Highlights of the evening include: a gorgeous pairing of Salonga with Jeremy Secomb as Mrs Lovett and Sweeney Todd for a selection of that show’s favourites; an outstanding ensemble take on A Weekend In The Country with a shout-out for Janie Dee’s brilliant interpretation of Countess Charlotte Malcolm, nailing the comic potential of her few lyrics perfectly. Joanna Riding, with superb support from Damian Humbley cynically sparkles in Getting Married Today as does Bonnie Langford’s in a breathtaking I’m Still Here. Clare Burt, a late arrival to the cast, gives a magnificent irascibility to The Ladies Who Lunch. The first half ends with an uplifting full-ensemble delivery of Sunday from Sunday In The Park With George, with Peters assuming the position of the parasol-bearing Dot. Considering that Sondheim possibly created that role with Peters in mind, the moment and the staging is one of a rare and special theatrical beauty.

Kicking off the second half, the overture from Merrily We Roll Along offers another glimpse of Sondheim’s musical talent, while a seamless segue into a small medley from West Side Story reminds us of his skill way back as a much younger writer. The Gypsy inclusions of You Gotta Getta Gimmick and Everything’s Coming Up Roses are also delightful.

Matthew Bourne and Stephen Mear direct and choreograph respectively, coaxing immaculately presented iterations of each song. Julia McKenzie, another of Sondheim’s close and wise associates is co-credited as director. The whole affair is staged with a smart simplicity, Alfonso Casado Trigo’s orchestra elegantly placed upstage.

Opportunities to see a company of this calibre do not come along often. Go see Old Friends!

Runs until 6th January 2023
Photo credit: Danny Kaan

The Ocean At The End Of The Lane - Review

Noel Coward Theatre, London


Based on the book by Neil Gaiman
Adapted by Joel Horwood
Directed by Katy Rudd

Millie Hikasa and Keir Ogilvy

A wonderful exploration of childhood, imagination and memory, the National Theatre production of Neil Gaiman’s The Ocean At The End Of The Lane returns from a UK tour to take up a brief residence at the Noel Coward Theatre.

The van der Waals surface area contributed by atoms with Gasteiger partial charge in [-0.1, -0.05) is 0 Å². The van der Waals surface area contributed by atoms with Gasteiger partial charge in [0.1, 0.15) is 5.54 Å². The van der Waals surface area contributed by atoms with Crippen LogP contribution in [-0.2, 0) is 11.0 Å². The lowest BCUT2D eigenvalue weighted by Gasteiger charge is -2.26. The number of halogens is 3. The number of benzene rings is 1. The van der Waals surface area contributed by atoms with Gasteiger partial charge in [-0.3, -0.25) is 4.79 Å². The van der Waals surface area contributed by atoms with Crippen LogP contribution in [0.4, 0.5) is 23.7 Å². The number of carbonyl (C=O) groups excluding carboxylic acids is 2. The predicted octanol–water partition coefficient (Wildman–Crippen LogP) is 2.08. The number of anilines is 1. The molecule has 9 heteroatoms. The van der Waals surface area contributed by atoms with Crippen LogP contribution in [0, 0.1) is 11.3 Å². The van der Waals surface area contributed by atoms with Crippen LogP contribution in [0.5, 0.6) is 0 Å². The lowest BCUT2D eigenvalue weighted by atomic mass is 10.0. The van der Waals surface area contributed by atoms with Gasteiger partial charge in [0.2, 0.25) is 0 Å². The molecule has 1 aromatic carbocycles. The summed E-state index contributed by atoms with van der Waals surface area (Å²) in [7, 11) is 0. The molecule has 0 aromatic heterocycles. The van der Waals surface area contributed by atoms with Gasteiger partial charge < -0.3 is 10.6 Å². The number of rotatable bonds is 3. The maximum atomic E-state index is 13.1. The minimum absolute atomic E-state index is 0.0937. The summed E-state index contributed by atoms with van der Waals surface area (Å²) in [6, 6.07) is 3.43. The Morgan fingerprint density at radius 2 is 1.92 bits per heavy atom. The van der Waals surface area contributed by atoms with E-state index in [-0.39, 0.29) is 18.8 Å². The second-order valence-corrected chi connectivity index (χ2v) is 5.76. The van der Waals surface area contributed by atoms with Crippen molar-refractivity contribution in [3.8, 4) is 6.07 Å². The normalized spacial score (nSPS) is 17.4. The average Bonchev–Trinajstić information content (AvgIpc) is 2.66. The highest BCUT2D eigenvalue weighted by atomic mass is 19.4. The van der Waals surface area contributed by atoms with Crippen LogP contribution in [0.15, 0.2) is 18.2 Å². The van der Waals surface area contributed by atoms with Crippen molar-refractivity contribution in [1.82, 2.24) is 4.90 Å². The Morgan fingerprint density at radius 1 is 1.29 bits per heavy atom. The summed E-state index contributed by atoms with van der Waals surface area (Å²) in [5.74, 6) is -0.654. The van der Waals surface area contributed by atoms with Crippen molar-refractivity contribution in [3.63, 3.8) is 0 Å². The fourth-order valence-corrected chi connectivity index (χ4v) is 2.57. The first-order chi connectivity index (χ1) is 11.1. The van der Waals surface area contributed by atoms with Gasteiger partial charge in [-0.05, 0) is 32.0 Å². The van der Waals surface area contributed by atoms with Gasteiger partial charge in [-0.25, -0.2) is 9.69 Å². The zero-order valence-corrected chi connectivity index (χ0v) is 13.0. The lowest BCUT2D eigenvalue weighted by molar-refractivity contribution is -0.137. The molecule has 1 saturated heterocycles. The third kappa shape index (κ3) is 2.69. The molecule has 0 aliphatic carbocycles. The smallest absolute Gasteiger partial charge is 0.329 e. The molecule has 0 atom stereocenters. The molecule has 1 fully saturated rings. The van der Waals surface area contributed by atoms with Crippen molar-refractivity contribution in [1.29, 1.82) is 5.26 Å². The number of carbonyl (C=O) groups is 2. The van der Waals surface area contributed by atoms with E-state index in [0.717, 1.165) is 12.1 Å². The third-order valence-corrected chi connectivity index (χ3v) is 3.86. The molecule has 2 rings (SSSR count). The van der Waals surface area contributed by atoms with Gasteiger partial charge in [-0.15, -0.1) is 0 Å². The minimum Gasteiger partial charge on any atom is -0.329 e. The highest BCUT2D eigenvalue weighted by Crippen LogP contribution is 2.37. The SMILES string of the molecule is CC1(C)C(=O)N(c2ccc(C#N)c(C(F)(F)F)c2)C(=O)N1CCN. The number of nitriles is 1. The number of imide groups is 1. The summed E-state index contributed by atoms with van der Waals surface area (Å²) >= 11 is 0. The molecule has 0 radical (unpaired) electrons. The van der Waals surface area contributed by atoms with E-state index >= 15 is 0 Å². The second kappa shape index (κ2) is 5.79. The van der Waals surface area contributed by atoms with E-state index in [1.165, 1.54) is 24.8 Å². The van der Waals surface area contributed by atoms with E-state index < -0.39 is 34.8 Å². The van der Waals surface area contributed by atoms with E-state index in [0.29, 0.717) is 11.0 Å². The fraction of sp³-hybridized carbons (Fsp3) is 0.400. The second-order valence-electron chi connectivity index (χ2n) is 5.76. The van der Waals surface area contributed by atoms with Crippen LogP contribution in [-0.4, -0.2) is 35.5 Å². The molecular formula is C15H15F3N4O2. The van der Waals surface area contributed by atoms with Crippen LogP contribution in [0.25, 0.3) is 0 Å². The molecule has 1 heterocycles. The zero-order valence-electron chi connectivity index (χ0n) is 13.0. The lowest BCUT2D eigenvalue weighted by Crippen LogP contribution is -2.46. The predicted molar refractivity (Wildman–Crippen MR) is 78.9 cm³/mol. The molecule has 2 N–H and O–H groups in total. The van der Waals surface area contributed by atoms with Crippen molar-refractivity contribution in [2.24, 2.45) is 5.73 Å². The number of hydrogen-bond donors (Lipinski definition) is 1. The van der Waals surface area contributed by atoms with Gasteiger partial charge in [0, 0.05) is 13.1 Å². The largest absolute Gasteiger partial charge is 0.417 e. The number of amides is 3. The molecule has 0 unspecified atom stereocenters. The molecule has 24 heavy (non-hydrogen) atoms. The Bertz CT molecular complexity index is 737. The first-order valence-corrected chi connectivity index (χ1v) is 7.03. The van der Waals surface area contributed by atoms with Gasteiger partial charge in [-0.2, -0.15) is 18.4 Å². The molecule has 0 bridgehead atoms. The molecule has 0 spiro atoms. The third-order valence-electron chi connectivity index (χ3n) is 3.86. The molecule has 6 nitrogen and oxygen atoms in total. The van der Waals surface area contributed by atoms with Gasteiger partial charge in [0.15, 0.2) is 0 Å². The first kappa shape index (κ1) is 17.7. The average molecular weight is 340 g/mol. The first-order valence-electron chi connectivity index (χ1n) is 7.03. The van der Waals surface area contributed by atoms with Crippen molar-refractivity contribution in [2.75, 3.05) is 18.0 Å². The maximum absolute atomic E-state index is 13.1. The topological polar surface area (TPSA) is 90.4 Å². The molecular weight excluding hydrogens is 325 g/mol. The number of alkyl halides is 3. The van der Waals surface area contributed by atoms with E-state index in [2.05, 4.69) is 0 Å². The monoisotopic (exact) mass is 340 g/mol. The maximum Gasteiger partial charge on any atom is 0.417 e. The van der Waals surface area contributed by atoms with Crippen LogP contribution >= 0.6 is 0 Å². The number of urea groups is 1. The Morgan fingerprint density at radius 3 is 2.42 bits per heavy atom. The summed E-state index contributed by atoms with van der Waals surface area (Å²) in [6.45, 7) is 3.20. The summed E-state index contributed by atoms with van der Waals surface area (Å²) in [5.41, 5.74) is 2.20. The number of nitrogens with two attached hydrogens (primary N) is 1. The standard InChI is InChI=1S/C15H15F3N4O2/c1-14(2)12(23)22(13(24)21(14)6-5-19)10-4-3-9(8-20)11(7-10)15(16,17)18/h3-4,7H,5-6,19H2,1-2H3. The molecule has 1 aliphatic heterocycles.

Making a remarkable West End debut, Keir Ogilvy plays the 12 year-old Boy growing up in England’s rural Sussex. He has struggled to make friends, his mother is no longer around and his family home is shared with Dad (Trevor Fox) and Sis (Laurie Ogden). It’s a neat touch denying these roles any individual names for in that depersonalisation they become us all and as Boy explores his fantasies and nightmares along with complex family relationships, there are moments (in the sometimes lengthy 2½ hours) that will resonate across the audience.

The fantasy of the story is brought to life beautifully on stage by the characters that the Boy encounters in his youth. Millie Hikasa is Lettie, Boy’s magical pal who Is not quite what she seems and who guides and protects him on his journey of discovery. There is charming work from Finty Williams as Lettie’s grandmother and the inspired creation of Ursula, played by Charlie Brooks, who is the nemesis of all things good and the villain of the piece who also meddles with some psycho-sexual manipulation of the Boy (nothing too provocative mind you) that cleverly explores the susceptible curiosity of a child’s mind.